Thursday, August 12, 2010

Moving Before and After

Last year my pre-k program was moved to another elementary school in my district. I had a choice to move with my program or teach a different grade level at the current school. I chose to move.

Since it was a district decision to move the program, they provided staff to physically move all of the boxes and furniture, but I was responsible for the packing and the unpacking.

When I walked into my classroom after the movers had all of the boxes placed, I knew I had my work cut out for me. This is one of the before shots:



Clearly, I had to figure out a plan of attack to get everything organized and ready for the first day of school. I started with my necessities: iPod, coffee and Gatorade and then got to work.



I organized my actions by prioritizing what HAD to be in place for the first day of school and what materials I would be using. I keep most of my units of study in large Rubbermaid tubs with labels. You don't see it in the picture, but in one corner of the classroom is a storage room.

I needed to to get some space in the room to move the furniture, so I started by taking all of the tubs for my units and organizing them in the storage room. Once that was done, I could push the tables to the middle of the room, put all of the other materials on and under the tables and start working on the physical layout of the perimeter of the room. Here's the start of that:

Thinking about the physical layout is HUGE! Your physical layout in the classroom can either help you diffuse problems or can actually make the problems worse. The following are some of the things I think about as I set up a new room:

What is age/grade appropriate?
What areas need to be included?
Where are materials stored for the teacher, assistant, students?
How are materials accessed? Does it support independence?
Is there a quiet space when needed?
Where are the electrical outlets and computer drops?
Traffic patterns to and from:
  • bathroom and fountain
  • backpacks and lunchboxes
  • time out, chill out chair, etc (if needed)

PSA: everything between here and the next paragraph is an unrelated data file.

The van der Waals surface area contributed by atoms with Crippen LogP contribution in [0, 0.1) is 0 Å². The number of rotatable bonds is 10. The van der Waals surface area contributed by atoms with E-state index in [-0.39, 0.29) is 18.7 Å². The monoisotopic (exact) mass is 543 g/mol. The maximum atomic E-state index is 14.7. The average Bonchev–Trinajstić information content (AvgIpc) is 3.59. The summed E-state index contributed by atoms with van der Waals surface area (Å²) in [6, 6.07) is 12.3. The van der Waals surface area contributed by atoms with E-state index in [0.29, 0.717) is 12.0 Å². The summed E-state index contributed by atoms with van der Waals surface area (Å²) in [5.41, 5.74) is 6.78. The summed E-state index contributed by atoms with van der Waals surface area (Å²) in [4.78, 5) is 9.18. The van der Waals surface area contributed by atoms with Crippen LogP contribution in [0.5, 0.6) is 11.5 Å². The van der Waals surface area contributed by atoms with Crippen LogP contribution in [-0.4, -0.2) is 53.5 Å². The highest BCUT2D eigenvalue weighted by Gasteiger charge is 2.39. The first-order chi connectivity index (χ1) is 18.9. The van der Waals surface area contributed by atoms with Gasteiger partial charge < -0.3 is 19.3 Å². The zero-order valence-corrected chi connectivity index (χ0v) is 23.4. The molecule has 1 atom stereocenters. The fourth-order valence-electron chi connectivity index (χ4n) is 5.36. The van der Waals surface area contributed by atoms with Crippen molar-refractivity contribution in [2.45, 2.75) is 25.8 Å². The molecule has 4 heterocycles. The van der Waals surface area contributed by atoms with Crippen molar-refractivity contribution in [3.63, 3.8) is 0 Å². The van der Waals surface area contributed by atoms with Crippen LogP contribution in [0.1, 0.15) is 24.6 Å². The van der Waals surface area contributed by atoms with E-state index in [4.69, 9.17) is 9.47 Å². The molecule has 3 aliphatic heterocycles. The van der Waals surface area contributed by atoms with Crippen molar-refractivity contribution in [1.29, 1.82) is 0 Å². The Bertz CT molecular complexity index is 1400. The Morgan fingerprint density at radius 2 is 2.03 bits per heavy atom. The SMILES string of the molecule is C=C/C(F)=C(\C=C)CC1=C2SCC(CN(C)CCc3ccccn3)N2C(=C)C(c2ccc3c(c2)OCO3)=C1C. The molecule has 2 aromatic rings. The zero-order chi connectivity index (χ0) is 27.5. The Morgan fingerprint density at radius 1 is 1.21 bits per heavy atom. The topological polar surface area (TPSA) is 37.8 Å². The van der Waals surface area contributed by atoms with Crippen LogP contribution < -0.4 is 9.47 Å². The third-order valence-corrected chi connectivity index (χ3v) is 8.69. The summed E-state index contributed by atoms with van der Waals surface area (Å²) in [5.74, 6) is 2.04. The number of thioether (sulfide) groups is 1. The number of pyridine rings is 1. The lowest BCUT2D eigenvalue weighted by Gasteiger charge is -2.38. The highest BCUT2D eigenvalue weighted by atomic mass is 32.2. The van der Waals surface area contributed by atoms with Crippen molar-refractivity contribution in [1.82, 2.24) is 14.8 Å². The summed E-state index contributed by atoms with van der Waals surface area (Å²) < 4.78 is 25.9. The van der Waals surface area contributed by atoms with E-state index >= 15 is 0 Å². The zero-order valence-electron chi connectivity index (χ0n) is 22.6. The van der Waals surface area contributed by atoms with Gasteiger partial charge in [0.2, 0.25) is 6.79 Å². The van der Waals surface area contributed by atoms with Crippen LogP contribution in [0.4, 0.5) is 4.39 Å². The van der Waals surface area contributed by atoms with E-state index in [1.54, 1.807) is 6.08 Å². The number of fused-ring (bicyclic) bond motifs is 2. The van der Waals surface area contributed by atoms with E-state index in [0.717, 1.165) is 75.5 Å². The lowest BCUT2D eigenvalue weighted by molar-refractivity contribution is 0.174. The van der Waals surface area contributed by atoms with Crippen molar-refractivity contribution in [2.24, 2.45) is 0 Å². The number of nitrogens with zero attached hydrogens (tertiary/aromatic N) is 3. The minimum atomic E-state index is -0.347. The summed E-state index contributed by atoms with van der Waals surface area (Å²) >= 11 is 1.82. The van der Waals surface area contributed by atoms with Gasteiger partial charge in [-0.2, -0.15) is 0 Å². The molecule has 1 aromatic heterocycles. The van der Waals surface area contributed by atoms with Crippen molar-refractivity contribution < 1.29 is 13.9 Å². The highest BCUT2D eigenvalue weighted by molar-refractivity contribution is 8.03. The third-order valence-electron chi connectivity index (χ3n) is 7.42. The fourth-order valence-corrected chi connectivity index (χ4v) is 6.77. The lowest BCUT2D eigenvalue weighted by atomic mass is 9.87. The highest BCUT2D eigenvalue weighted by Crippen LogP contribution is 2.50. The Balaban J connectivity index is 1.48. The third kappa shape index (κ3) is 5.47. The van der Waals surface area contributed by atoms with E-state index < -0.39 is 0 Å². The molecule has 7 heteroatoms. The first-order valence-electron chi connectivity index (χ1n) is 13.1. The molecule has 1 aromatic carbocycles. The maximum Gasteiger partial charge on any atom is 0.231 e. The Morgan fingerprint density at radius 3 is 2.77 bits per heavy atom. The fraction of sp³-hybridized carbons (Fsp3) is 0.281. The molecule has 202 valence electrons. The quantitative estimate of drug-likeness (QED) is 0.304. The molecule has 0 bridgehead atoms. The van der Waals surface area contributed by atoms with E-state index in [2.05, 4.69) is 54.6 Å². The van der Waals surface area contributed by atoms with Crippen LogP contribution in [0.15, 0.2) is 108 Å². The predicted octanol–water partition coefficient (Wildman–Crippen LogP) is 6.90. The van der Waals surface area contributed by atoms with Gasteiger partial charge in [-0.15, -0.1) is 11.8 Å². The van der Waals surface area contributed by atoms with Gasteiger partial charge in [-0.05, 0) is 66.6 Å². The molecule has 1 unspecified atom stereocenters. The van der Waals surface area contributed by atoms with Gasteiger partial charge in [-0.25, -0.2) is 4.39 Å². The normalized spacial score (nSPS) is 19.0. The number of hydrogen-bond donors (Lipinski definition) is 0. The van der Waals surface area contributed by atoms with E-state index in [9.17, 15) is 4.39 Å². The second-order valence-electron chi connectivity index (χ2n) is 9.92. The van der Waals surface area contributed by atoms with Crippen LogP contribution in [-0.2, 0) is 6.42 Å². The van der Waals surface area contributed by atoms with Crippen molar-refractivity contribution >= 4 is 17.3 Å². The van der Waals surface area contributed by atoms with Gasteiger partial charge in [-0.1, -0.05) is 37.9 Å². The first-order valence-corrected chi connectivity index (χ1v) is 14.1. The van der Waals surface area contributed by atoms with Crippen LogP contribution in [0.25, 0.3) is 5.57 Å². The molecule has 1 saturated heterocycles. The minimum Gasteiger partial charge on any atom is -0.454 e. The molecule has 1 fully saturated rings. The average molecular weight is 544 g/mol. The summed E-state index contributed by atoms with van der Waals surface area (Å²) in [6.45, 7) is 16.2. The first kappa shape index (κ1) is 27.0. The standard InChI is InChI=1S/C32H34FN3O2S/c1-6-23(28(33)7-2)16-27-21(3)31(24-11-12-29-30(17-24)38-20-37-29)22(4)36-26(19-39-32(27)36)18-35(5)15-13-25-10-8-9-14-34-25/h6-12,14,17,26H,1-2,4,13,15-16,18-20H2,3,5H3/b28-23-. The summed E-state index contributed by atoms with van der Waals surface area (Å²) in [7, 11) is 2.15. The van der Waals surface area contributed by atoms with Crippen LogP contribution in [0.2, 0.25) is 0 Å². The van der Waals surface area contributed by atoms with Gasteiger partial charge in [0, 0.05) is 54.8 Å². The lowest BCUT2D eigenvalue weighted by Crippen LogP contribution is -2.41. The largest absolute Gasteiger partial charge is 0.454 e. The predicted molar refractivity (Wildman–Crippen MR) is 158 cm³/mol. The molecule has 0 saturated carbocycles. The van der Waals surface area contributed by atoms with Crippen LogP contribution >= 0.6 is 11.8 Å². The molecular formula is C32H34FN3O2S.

• teaching tables and support materials
  • fire exit and alternate routes
  • line up
And most importantly,
  • Do I have visual supervision of all areas at all times?
At this point, I started moving centers around, figuring out how to address all of those questions regarding the physical layout and then unpacking materials that belong in each center.

It finally came together like this:


After living with it for a year, there are some changes that I'll make when I go back into school next week. But, I have found by thinking about the physical layout questions, I can address the most important issues first and do so efficiently....without having to do tasks twice because I "forgot" I needed to have a computer table near the computer drop or that I needed a wall for my housekeeping unit because it is too high to see over.

Moving and organizing a new room takes an enormous amount of energy and time. (That's why this post did not get posted last year when I actually moved! I was too busy attending to other things.) Make sure to ask your principal, department chair or mentor what is your responsibility and what the school/district provides. In the course of fifteen years of teaching I probably had to move classrooms 6 or 7 times before I found out that the district would provide boxes and I earned a comp day for moving. It took 3 days to organize my classroom last year. While the district didn't pay me for every bit of time I spent in there, it sure was nice to enjoy that day off that I did earn!

If you are moving or re-organizing your classroom this year good luck!

1 comment:

SMS The Job said...

Hi..

Very interesting post.. I Like the post on whole.. Keep it up..


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